Some of the Leeds United players decided to go out drinking on the evening of Tuesday 10 January in the city centre, including Lee Bowyer, Michael Duberry and reserve striker Tony Hackworth. Jonathan Woodgate, who still lived in his Teesside home, went out on a bender in Leeds the same night with some of his old friends from Middlesbrough including Neale Caveney and Paul Clifford. Woodgate and his mates got riotously drunk and ended up in the early hours of Wednesday morning at a city centre nightclub.
According to David O'Leary in his book, Leeds United On Trial, 'On the dreadful night of the attack Woody hadn't been out with Leeds team-mates, he was partying with his Middlesbrough friends. As the court was to hear, one of them, James Hewison, who was not on trial, was very drunk and got into a ruck at the Majestyk Nightclub. Woody spotted his friend holding a bottle and looking as if he was about to hit someone. The club bouncers threw Hewison out, only for the trouble to continue on the steps outside when a group of Asians mocked him for being unable to hold his drink. It was Woody who tried to calm him down; Woody who tried to push him into a taxi to defuse the situation. But several attempts to placate his friend were to no avail. I remember Mr Justice Poole pointing out in his summing-up that the comparisons made by lawyers between Hewison and a gorilla or orang-utan were 'not particularly accurate' as those animals were quiet and sensible.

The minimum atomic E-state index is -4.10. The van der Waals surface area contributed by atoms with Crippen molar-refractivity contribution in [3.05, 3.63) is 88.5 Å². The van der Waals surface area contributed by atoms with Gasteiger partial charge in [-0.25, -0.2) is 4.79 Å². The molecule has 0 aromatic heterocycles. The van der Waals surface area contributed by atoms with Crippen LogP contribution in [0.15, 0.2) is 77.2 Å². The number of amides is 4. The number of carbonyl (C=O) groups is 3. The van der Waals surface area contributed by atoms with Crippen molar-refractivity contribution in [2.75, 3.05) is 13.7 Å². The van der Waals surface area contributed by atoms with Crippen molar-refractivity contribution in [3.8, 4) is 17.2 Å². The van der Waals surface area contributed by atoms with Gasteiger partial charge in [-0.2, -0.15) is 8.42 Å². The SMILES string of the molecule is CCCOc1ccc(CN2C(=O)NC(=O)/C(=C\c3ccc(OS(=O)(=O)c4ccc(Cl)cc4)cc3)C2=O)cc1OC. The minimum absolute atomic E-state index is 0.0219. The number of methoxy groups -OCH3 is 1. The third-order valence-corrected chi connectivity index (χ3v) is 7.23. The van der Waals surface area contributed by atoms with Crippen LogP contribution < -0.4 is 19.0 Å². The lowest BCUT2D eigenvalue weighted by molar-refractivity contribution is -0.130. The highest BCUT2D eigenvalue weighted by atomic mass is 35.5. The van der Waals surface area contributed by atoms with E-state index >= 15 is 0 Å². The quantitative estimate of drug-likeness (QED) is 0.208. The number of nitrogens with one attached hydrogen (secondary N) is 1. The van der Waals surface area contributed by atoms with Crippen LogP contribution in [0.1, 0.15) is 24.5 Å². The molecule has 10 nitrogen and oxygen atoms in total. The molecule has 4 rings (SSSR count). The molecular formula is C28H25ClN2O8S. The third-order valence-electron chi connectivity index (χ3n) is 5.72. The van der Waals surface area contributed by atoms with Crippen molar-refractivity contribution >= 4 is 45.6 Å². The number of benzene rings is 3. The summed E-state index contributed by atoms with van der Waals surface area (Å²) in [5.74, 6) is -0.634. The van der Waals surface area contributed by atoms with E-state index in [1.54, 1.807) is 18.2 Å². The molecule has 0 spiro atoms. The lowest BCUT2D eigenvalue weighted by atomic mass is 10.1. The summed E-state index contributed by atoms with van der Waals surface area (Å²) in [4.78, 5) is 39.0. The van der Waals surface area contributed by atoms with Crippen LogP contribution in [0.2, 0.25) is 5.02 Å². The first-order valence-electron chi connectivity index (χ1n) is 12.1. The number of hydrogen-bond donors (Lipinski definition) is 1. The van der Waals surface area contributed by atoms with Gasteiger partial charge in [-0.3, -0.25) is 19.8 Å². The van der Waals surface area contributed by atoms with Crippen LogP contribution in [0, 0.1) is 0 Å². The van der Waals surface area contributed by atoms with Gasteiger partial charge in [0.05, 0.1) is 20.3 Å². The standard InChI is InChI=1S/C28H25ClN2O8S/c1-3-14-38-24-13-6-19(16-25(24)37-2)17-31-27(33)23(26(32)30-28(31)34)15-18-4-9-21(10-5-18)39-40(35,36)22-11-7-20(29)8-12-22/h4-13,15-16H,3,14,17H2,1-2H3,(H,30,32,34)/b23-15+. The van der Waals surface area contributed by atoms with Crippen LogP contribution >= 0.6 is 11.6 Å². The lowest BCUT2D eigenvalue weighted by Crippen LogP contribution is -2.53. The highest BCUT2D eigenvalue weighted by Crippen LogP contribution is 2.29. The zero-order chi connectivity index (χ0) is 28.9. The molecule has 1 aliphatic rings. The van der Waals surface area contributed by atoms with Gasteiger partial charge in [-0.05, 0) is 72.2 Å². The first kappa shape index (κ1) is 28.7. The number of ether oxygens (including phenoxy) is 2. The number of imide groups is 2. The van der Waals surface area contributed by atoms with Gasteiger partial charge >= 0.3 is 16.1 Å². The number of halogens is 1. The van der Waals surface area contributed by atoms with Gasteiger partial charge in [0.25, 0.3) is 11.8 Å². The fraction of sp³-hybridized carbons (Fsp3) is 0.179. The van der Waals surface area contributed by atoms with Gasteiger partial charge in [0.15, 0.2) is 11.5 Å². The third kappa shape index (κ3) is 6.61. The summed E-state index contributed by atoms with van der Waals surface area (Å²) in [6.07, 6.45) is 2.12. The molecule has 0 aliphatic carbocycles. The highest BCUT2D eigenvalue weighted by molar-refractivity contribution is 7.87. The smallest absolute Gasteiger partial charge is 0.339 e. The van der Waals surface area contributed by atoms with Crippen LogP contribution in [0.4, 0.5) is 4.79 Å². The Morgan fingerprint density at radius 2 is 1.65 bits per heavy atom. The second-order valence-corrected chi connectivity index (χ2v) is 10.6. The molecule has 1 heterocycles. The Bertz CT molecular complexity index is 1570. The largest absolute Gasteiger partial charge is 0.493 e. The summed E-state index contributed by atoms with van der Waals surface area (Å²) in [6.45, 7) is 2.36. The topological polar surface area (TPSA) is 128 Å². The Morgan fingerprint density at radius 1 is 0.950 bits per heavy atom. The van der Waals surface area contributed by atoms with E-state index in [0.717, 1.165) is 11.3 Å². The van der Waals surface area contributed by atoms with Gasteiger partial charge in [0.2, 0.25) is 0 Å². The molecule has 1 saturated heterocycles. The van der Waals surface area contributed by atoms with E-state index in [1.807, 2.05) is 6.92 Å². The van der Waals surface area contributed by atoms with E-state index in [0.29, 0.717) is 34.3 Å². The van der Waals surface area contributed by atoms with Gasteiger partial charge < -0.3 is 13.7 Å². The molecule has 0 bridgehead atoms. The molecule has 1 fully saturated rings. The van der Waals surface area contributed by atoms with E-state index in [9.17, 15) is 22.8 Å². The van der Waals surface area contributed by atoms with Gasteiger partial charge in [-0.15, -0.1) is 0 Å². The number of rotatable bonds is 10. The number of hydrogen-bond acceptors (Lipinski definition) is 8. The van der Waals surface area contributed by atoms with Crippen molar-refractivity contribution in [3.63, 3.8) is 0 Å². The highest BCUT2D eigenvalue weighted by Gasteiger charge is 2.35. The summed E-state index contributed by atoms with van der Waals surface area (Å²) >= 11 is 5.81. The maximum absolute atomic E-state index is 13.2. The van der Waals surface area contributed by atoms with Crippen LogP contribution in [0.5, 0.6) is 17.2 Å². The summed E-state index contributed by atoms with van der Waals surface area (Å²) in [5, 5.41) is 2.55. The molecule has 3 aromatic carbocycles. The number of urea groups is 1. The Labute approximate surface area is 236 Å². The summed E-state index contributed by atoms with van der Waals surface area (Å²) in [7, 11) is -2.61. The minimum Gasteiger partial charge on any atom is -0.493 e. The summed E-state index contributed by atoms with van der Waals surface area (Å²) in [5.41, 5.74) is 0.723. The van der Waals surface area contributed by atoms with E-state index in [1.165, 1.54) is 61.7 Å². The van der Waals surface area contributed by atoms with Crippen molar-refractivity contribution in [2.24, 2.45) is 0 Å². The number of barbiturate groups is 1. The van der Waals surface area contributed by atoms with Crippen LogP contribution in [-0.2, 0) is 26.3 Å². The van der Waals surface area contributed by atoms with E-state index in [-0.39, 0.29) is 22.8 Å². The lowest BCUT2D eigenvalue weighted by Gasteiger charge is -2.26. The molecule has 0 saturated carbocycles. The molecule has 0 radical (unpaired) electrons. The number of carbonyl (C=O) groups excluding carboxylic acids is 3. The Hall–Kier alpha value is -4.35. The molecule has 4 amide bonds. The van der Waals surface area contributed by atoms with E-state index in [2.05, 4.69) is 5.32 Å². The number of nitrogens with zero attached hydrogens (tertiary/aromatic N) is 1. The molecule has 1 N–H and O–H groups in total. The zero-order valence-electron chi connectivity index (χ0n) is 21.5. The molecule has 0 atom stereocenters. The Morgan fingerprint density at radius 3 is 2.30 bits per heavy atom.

'In the early hours paramedics were called to an emergency in a side street in Leeds city centre. They found Sarfraz Najeib, a student, lying on the pavement in Mill Hill. His face was fractured in six places and his leg broken. He bore teeth marks from a bite on the side of his face, together with the imprint of a shoe left by a kick or a stamp.'